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Downtown Wildlife


A harbor seal swimming near Swinburne Island in New York harbor. Jan. 19, 2014.
(Photo: Terese Loeb Kreuzer)

An icy wind blew across the upper deck of a New York Water Taxi on Jan. 19 as it sped down the East River from the South Street Seaport toward Governors Island, but many aboard braved the cold, eager to see the winter birds of New York harbor.
​ New York City Audubon guide Gabriel Willow pointed out some Greater Scaup sheltering along the Governors Island shoreline. This medium-sized diving duck breeds in the Arctic during the summer and spends its winters in New York City and elsewhere along the East Coast. A handsome duck with a blue bill, it finds plenty of food in New York harbor, whose waters are cleaner than they have been in decades.

"There's more wildlife here now than there has been in maybe a 150 years," Willow said.

Amazingly,this city of more than eight million people is a refuge for birds that have flown thousands of miles to get here. Red-breasted mergansers, with what Willow described as their "punk haircuts," also fly down from the Arctic. They breed further north and winter further south than any other American merganser.

Long-tailed ducks, one of Willow's favorites because of their gorgeous plumage, make a similar pilgrimage. These ducks can dive to depths of 200 feet to forage.

The boat pulled into Erie Basin, a part of Red Hook with striking 19th-century warehouses and rusted machinery left over from the days when sugar was processed here, among other industries. Mallards and black ducks cruised beside the pilings along with a few mergansers and buffleheads. Willow hoped to point out some purple sandpipers but there were none to be seen. He said he hadn't seen any there last winter, either.

"Maybe because of Sandy," he mused. But he had seen them recently elsewhere in New York City. They breed in the Arctic tundra and winter along the rocky shores of the Atlantic Coast.

The boat took off again at a good clip, bound for Hoffman and Swinburne Islands - two manmade islands that lie between Staten Island and Brooklyn. They were created in the 19th century to quarantine immigrants coming into the United States by steamship. Those who were merely suspected of having been exposed to disease spent a few weeks on Hoffman Island to see if anything developed. Those who were actually ill were sent to Swinburne. Many of them never left.
​ Falling into greater ruin year by year, abetted by the harsh winds and waters of Superstorm Sandy, the structures on Swinburne Island once included a hospital and a crematorium. Now the chimney of the crematorium remains, surrounded by cormorant nests.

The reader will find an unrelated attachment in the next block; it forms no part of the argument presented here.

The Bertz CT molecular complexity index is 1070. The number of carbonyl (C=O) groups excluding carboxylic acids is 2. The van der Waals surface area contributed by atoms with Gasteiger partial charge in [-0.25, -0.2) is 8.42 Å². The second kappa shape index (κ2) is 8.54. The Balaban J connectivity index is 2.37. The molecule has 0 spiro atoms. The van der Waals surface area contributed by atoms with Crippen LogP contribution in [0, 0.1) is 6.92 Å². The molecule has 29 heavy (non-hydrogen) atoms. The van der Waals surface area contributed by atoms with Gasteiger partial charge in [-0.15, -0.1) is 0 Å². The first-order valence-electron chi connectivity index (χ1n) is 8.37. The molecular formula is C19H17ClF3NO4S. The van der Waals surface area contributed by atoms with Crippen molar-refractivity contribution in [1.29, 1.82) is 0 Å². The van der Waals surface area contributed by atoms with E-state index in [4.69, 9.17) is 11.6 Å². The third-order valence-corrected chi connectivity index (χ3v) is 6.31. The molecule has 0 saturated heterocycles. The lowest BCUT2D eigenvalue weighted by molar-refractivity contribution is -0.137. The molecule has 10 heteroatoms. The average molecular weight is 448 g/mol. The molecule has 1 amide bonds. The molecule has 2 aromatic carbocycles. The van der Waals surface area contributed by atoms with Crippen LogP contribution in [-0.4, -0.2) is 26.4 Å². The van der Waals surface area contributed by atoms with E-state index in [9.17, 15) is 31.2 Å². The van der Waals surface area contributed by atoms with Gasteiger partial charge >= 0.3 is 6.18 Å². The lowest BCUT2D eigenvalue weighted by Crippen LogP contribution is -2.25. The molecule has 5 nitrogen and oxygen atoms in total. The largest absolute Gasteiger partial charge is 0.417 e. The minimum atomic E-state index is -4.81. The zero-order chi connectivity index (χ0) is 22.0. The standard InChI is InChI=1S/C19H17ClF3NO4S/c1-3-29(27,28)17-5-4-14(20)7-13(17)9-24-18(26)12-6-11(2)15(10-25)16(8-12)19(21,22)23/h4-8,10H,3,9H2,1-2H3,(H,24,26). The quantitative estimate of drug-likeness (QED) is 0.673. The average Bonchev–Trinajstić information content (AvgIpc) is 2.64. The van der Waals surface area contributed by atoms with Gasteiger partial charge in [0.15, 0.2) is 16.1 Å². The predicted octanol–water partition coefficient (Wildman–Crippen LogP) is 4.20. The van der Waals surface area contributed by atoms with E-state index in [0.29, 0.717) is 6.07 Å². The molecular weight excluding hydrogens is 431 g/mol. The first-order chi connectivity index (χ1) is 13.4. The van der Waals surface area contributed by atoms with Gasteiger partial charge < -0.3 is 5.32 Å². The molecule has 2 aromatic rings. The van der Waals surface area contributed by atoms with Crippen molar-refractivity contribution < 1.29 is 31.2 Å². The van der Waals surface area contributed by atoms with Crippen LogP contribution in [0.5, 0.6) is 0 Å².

Swinburne is where the harbor seals like to hang out. As the boat approached, curious, bewhiskered heads bobbed out of the water. Willow said that there are around 20 to 30 harbor seals on Swinburne at this time of the year and around 200 to 300 seals in the five boroughs. He said he had seen them in many parts of New York City.

Harbor seals have been coming to New York for the winter since 2001, said Willow, and maybe longer - but that was when they were first sighted. They need an abundance of fish to sustain themselves. The males can grow to more than six feet long and can weigh more than 300 pounds. The females are slightly smaller.

The boat lingered at Swinburne for several minutes so that everyone aboard could see the seals. Then it turned back to Manhattan.

Would the birds and seals be all right in this cold? someone wondered. "Oh, yes," Willow said. "They'll be fine." He said the birds are protected by an undercoat of down with a waterproof topcoat. "A swan," he remarked, "can have 20,000 feathers." Seals are protected by their blubber.

After a largely overcast day, that evening there was a brilliant sunset. Silhouetted against the still-bright sky, flocks of gulls flew over the Hudson River. As ordinary a sight as they are here, a day gazing at wildlife made it clear that there is really nothing ordinary about them at all. Among them were doubtless some travelers whose strength would make the strongest human seem weak. 

— Terese Loeb Kreuzer
(Text and photos © Terese Loeb Kreuzer, 2014)​